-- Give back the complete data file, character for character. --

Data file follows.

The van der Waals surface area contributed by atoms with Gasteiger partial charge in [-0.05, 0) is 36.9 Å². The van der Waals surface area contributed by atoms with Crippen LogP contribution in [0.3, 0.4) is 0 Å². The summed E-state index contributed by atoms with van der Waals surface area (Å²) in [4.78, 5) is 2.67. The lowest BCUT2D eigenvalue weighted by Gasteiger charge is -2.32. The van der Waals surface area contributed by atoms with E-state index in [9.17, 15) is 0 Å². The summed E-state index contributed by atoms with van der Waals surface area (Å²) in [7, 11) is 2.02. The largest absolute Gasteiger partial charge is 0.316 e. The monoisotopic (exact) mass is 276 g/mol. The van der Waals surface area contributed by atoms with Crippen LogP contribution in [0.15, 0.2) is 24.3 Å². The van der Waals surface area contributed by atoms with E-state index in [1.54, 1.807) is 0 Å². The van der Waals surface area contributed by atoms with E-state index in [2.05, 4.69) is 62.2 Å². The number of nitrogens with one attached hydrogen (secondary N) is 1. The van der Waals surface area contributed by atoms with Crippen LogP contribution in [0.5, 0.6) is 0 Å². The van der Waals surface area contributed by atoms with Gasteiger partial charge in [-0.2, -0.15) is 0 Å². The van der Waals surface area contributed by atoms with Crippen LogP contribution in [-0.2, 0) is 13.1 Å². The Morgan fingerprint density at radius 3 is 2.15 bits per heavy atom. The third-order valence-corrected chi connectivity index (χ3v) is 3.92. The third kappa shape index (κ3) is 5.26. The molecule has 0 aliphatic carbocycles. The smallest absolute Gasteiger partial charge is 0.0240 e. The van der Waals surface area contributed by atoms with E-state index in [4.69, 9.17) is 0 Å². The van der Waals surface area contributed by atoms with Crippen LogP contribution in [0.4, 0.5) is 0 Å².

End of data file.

The van der Waals surface area contributed by atoms with Gasteiger partial charge in [-0.05, 0) is 36.9 Å². The van der Waals surface area contributed by atoms with Crippen LogP contribution in [0.3, 0.4) is 0 Å². The summed E-state index contributed by atoms with van der Waals surface area (Å²) in [4.78, 5) is 2.67. The lowest BCUT2D eigenvalue weighted by Gasteiger charge is -2.32. The van der Waals surface area contributed by atoms with E-state index in [9.17, 15) is 0 Å². The summed E-state index contributed by atoms with van der Waals surface area (Å²) in [7, 11) is 2.02. The largest absolute Gasteiger partial charge is 0.316 e. The monoisotopic (exact) mass is 276 g/mol. The van der Waals surface area contributed by atoms with Crippen LogP contribution in [0.15, 0.2) is 24.3 Å². The van der Waals surface area contributed by atoms with E-state index in [1.54, 1.807) is 0 Å². The van der Waals surface area contributed by atoms with E-state index in [2.05, 4.69) is 62.2 Å². The number of nitrogens with one attached hydrogen (secondary N) is 1. The van der Waals surface area contributed by atoms with Crippen LogP contribution in [0.5, 0.6) is 0 Å². The van der Waals surface area contributed by atoms with Gasteiger partial charge in [-0.2, -0.15) is 0 Å². The van der Waals surface area contributed by atoms with Crippen LogP contribution in [-0.2, 0) is 13.1 Å². The Morgan fingerprint density at radius 3 is 2.15 bits per heavy atom. The third-order valence-corrected chi connectivity index (χ3v) is 3.92. The third kappa shape index (κ3) is 5.26. The molecule has 0 aliphatic carbocycles. The smallest absolute Gasteiger partial charge is 0.0240 e. The van der Waals surface area contributed by atoms with E-state index in [4.69, 9.17) is 0 Å². The van der Waals surface area contributed by atoms with Crippen LogP contribution in [0.4, 0.5) is 0 Å².